All Things Considered

Monday - Friday, 2:00 p.m. – 6:30 p.m. on KUOW
Melissa Block and Robert Siegel

Hear KUOW and NPR award-winning hosts and reporters from around the globe present some of the nation's best reporting  of the day's events, interviews, analysis and reviews on All Things Considered.

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Energy
1:58 pm
Wed December 11, 2013

Big Batteries Needed To Make Fickle Wind And Solar Power Work

PG&E, a Northern California utility company, is already experimenting with big batteries to store wind-generated electricity at its Vaca-Dixon Substation.
Richard Harris NPR

Originally published on Thu December 12, 2013 5:57 am

Giant batteries are coming to a power grid near you. In fact, they're already starting to appear on the grid in California.

That's because California is planning to rely increasingly on power supplies that aren't necessarily available every minute of every day. The state plans to get one-third of its electricity from wind and solar energy by 2020.

Utilities in the state are trying to figure out how they can cope with that uncertain power supply. Batteries aren't a panacea, but they could help.

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Code Switch
1:46 pm
Wed December 11, 2013

A Midwestern Meatpacking Town Welcomes Immigrants

Binh Hua (left) and My Nguyen, both 18, work in the Garden City Community College chemistry lab. Both of their parents are employed by the Tyson Foods plant in Garden City, Kan.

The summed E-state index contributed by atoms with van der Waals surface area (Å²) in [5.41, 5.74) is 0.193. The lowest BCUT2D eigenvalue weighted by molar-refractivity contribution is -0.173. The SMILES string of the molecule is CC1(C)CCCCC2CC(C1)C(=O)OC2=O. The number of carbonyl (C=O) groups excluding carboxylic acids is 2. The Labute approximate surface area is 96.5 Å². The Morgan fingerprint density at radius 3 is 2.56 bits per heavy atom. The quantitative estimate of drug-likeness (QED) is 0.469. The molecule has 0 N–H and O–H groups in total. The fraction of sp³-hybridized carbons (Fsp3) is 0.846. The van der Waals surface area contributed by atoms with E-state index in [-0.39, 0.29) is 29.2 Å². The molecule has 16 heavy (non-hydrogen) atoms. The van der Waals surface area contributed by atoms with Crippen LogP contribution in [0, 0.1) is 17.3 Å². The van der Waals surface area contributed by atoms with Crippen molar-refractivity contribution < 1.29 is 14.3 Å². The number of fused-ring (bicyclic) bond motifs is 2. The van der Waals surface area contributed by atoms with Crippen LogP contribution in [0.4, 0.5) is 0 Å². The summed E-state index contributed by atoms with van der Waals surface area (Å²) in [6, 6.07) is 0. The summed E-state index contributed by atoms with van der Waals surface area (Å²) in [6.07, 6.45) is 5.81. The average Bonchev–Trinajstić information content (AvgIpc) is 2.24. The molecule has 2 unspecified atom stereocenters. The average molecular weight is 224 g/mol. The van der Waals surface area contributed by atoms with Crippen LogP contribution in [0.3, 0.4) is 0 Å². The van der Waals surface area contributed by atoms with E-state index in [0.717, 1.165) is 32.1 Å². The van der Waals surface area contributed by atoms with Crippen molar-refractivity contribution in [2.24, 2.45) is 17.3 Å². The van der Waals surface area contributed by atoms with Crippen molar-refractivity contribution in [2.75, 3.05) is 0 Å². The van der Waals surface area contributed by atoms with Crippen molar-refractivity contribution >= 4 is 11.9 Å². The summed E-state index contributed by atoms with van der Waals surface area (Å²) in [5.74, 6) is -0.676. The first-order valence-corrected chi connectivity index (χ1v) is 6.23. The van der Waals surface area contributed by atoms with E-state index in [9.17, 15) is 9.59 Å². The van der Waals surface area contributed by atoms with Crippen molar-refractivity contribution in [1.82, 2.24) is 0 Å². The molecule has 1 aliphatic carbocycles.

Peggy Lowe Harvest Public Media

Originally published on Wed December 11, 2013 6:42 pm

Meatpacking plants used to be located in urban centers like Kansas City and Chicago. Over the past few decades, many plants have moved to rural Midwestern towns, which have seen a huge influx of immigrants as a result. Yesterday, we reported on tiny Noel, Mo., which has struggled to help assimilate the newcomers who work at a large poultry plant.

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U.S.
1:46 pm
Wed December 11, 2013

After Fight Over Colo. Gun Laws, Two Sides As Dug In As Ever

A man holds a sign advocating the recall of state Sen. John Morse in Colorado Springs, Colo., in September. Morse and a second state senator who backed the state's new gun control measures were recalled during a special election that month.